A Critical Gap in Tornado Warning Technology: Lessons of the Recent Tornado Outbreak

From the Cliff Mass Weather Blog

Cliff Mass

A terrible tragedy occurred on Friday evening, as strong tornadoes struck across a multi-state swath from Arkansas through Kentucky.  Early estimates suggest that 50-100 individuals lost their lives and hundreds were injured.

A destroyed candle factory in hard-hit Mayfield, Kentucky
The death toll was undoubtedly enhanced by the nighttime occurrence of these storms and their development during the winter season, which is unusual but not unprecedented.  The storms occurred in two coherent lines oriented southwest to northeast, as shown by the tornado reports (red dots) provided by the NOAA/NWS storm prediction center.  For reference, the tornadoes hit Mayfield, KY around 10 PM Friday evening.

My colleagues at the National Weather Service (NWS), both at the Storm Prediction Center and the local NWS forecast offices (such as Paducah, Kentucky) did an excellent job in predicting the threat and provided timely watches and warnings before the tornadoes struck.
Surely these skillful forecasts and timely warnings saved lives.   But they weren’t enough to prevent massive loss of life. 
In this blog, I will review the forecasts/warnings and suggest that new smartphone-based warning systems are both needed and possible.  Technology that could save many lives from such severe storms.
The National Weather Service Forecasts
Earlier that day (1:17 PM), the Paducah National Weather Service Office noted that the expected meteorological conditions were similar to those accompanying previous cool-season tornado outbreaks (see below).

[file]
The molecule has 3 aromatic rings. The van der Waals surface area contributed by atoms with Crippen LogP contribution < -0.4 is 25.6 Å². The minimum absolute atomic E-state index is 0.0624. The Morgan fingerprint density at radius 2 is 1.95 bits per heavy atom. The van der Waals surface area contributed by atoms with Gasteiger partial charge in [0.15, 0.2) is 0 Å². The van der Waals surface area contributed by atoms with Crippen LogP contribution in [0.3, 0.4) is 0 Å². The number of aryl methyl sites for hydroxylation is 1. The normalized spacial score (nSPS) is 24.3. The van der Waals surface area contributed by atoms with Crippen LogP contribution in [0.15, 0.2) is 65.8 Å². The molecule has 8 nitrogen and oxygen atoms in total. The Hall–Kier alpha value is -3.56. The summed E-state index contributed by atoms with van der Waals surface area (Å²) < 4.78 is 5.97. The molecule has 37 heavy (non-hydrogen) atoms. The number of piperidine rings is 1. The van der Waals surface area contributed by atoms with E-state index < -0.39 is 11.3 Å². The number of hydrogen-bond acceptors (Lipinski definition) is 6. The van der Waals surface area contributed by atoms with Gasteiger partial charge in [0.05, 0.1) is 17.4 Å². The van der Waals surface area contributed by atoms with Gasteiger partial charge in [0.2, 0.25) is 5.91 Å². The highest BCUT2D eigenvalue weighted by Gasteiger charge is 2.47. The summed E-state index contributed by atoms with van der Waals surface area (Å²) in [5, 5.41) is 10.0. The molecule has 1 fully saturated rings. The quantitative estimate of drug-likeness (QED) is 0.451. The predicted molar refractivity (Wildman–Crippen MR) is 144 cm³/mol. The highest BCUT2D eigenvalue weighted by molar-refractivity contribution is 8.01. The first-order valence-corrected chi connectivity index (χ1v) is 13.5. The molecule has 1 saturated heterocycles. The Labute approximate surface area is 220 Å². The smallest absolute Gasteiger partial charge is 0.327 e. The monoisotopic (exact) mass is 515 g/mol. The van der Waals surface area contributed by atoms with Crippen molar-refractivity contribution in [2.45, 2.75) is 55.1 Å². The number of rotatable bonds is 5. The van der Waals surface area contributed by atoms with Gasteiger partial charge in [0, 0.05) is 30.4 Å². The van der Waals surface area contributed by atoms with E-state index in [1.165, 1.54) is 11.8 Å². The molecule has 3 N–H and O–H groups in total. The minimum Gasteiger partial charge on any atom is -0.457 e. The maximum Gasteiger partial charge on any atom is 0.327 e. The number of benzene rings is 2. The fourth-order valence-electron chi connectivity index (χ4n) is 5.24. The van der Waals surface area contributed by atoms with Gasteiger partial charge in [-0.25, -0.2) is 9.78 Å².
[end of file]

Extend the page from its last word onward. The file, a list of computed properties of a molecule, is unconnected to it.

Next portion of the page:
Furthermore, at the same time, the NOAA/NWS Storm Prediction Center (SPC) put out a tornado watch that encompassed Mayfield and other locations that were later hit by tornadoes (see below).

Later in the afternoon, the watches were repeated and became more strident, and as severe thunderstorms, with supercell structure and rotation developed, tornado warnings (which indicate an imminent threat) were communicated (see below for 3:29 PM CST). 

The tornado warning made by the NWS Office at Paducah for Mayfield at 9:03 PM was stunningly good (see below).  This warning was communicated roughly30 minutes before Mayfield was devastated.

I could show you more NWS forecasts, model predictions, and more…and you would be impressed.   The region was given skillful and timely warnings about the potential for strong, damaging tornadoes.  NWS forecasters and the NOAA/NWS Storm Prediction Center staff can be proud of what they did.
But many people still died.   
I would suggest that the technology exists to mitigate the tornado risk substantially.  A technology I have been thinking about for quite a while:  automatedsmartphone-based warning systems, driven by state of science observations.   But first, let’s talk about the nature and limitations of severe storm and tornado forecasting.
Limitations of Tornado Forecasting
Forecasting technology for severe thunderstorms has come a long way during the past decades.  Meteorologists have high-resolution forecasting models (such as NOAA/NWS High-Resolution Rapid Refresh HRRR), improved meteorological radars and satellite systems, improved knowledge of the structure and evolution of severe convective storms and machine-learning techniques now assist severe storm prediction (see model forecast below).

9-h NOAA/NWS HRRR model Forecast at 03 UTC 11 December (9 PM CST 10 Dec)
Improved models and forecast guidance help meteorologists recognize threatening situations and predict the occurrence of severe storms for a region.   However,  roughly three hours or more out, our models cannot predict the exact locations and intensities of incipient severe storms.   Only when the storms have developed and are moving on clear paths can forecasters provide detailed forecasts of tornado occurrence and track….and even then, only for the next few hours.
I should note that NWS tornado warnings have a False Alarm Rate (FAR) of roughly 70%.  So approximately 70% of the warnings don’t pan out.
From experience, people and businesses know that the forecasts are not perfect and thus don’t necessarily act promptly or effectively to shelter in place or move away from the threat.  And then there is the issue of communication….they may not even know of the threat….  particularly an issue for nighttime storms.